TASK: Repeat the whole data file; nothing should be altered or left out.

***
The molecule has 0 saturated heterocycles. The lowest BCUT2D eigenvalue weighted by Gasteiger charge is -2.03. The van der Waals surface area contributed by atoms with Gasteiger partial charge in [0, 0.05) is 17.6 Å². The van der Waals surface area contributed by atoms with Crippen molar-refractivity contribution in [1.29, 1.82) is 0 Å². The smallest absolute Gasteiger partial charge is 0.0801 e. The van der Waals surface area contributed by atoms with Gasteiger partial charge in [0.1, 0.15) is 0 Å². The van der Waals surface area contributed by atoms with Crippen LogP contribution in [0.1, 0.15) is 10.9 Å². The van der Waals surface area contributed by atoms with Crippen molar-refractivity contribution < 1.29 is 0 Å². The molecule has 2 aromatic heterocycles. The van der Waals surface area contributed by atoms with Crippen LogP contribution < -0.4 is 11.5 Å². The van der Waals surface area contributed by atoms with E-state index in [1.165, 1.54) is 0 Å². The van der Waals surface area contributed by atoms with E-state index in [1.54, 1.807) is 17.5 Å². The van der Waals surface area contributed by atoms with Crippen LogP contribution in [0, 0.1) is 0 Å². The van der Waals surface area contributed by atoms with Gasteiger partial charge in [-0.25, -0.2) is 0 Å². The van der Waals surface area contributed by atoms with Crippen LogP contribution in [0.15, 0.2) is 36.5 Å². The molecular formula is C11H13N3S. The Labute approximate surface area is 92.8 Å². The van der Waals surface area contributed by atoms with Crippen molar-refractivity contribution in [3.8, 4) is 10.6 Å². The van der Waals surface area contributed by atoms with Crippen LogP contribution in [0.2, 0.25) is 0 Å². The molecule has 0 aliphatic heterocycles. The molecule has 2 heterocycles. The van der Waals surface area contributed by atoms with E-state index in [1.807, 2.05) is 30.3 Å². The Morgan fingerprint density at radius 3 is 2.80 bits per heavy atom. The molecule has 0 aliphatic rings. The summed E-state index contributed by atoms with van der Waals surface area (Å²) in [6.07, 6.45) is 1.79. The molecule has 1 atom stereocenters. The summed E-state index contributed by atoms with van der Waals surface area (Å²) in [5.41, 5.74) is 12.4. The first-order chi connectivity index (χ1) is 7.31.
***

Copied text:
The molecule has 0 saturated heterocycles. The lowest BCUT2D eigenvalue weighted by Gasteiger charge is -2.03. The van der Waals surface area contributed by atoms with Gasteiger partial charge in [0, 0.05) is 17.6 Å². The van der Waals surface area contributed by atoms with Crippen molar-refractivity contribution in [1.29, 1.82) is 0 Å². The smallest absolute Gasteiger partial charge is 0.0801 e. The van der Waals surface area contributed by atoms with Gasteiger partial charge in [0.1, 0.15) is 0 Å². The van der Waals surface area contributed by atoms with Crippen LogP contribution in [0.1, 0.15) is 10.9 Å². The van der Waals surface area contributed by atoms with Crippen molar-refractivity contribution < 1.29 is 0 Å². The molecule has 2 aromatic heterocycles. The van der Waals surface area contributed by atoms with Crippen LogP contribution < -0.4 is 11.5 Å². The van der Waals surface area contributed by atoms with E-state index in [1.165, 1.54) is 0 Å². The van der Waals surface area contributed by atoms with E-state index in [1.54, 1.807) is 17.5 Å². The van der Waals surface area contributed by atoms with Crippen LogP contribution in [0, 0.1) is 0 Å². The van der Waals surface area contributed by atoms with Gasteiger partial charge in [-0.25, -0.2) is 0 Å². The van der Waals surface area contributed by atoms with Crippen LogP contribution in [0.15, 0.2) is 36.5 Å². The molecular formula is C11H13N3S. The Labute approximate surface area is 92.8 Å². The van der Waals surface area contributed by atoms with Crippen molar-refractivity contribution in [3.8, 4) is 10.6 Å². The van der Waals surface area contributed by atoms with Crippen LogP contribution in [0.2, 0.25) is 0 Å². The molecule has 0 aliphatic heterocycles. The molecule has 2 heterocycles. The van der Waals surface area contributed by atoms with E-state index in [1.807, 2.05) is 30.3 Å². The Morgan fingerprint density at radius 3 is 2.80 bits per heavy atom. The molecule has 0 aliphatic rings. The summed E-state index contributed by atoms with van der Waals surface area (Å²) in [6.07, 6.45) is 1.79. The molecule has 1 atom stereocenters. The summed E-state index contributed by atoms with van der Waals surface area (Å²) in [5.41, 5.74) is 12.4. The first-order chi connectivity index (χ1) is 7.31.